Ultimately, Moon was never able to present evidence supporting her assertion that “hot money” was to blame for high housing prices, and brushed off evidence that refuted it with statements like, “We need to look at the data” and “Something’s going on.” But her supporters had already taken her initial sweeping claim—that foreign capital is a major reason housing prices are high in Seattle—and run with it. Foreign buyers snatching up property and leaving it vacant, creating an artificial market shortage? Feels true. And it’s certainly easier to blame “wealthy foreign investors” than have a complex and heated debate about Seattle’s restrictive zoning codes.

Recently, I’ve encountered the same resistance to numbers and reliance on anecdata in the debate over Airbnb regulations. (This week, the council passed new rules restricting most short-term rental operators, except those already operating in the downtown core, to two units total.) Opponents of services like Airbnb argue that they obviously increase housing prices by taking units off the market. And it feels true, especially when you happen to live near an Airbnb that used to be a long-term rental.  (As, it so happens, I do.) But when you confront them with facts, they often respond with anecdotes or observations, which are data points but are not the same thing as data.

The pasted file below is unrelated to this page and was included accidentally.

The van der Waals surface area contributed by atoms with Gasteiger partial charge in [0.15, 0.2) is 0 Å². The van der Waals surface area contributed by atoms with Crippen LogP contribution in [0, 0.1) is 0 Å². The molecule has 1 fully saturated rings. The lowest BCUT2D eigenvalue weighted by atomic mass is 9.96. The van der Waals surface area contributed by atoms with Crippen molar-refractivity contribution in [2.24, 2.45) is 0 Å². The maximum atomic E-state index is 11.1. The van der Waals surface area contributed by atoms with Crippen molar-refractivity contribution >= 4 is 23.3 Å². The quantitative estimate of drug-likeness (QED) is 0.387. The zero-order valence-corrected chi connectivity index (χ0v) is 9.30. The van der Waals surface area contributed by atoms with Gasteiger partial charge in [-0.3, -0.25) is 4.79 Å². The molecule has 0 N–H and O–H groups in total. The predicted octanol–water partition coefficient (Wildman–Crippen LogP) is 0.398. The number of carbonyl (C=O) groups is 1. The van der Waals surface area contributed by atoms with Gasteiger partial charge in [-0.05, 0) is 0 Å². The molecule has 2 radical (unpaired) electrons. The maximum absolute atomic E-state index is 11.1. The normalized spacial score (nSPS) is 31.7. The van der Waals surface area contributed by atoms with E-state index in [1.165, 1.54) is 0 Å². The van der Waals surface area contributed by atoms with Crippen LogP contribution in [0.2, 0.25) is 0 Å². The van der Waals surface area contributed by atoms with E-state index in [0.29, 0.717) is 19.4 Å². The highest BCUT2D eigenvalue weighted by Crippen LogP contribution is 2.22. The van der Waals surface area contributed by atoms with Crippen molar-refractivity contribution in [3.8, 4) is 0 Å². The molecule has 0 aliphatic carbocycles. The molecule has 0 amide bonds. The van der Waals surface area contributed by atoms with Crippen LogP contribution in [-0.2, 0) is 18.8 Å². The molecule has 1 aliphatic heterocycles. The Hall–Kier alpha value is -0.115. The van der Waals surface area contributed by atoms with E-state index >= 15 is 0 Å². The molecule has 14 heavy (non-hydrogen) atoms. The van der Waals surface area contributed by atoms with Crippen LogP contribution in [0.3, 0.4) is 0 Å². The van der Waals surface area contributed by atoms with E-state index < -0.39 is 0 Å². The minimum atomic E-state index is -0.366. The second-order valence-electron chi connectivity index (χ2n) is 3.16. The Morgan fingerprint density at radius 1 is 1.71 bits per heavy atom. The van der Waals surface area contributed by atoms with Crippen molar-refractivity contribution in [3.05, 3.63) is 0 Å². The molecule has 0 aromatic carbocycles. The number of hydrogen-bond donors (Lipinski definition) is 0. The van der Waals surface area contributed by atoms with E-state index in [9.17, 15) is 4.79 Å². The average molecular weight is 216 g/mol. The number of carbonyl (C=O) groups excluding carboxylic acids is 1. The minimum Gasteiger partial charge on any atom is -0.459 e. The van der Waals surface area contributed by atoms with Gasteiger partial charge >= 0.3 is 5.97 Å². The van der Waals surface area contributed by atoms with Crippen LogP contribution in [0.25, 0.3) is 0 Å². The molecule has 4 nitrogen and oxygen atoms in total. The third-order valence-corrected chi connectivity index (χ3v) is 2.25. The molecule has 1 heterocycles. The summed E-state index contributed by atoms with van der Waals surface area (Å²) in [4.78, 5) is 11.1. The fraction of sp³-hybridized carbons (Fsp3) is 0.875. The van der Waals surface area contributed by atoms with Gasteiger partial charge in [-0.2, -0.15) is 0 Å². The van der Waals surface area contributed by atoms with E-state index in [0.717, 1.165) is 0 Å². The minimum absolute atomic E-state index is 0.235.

Fact: There are, according to the website Inside Airbnb, a total of 426 units that meet the definition typically used by advocates who argue that short-term rentals are removing apartments from the long-term rental market. These units are whole units (that is, not rooms in someone’s house) that are frequently booked (too often to allow a long-term renter to live there), highly available (meaning they are listed as available to rent most or all of the time) and owned by people with more than one listing (meaning that they aren’t someone’s primary residence.) Even assuming that every single one of those Airbnb hosts would switch to being a full-time landlord (unlikely, given that, according to occupancy numbers, most hosts rent their units out only part-time), 426 units simply isn’t enough to influence rents one way or another in a city with hundreds of thousands of apartments and thousands more people moving here every month.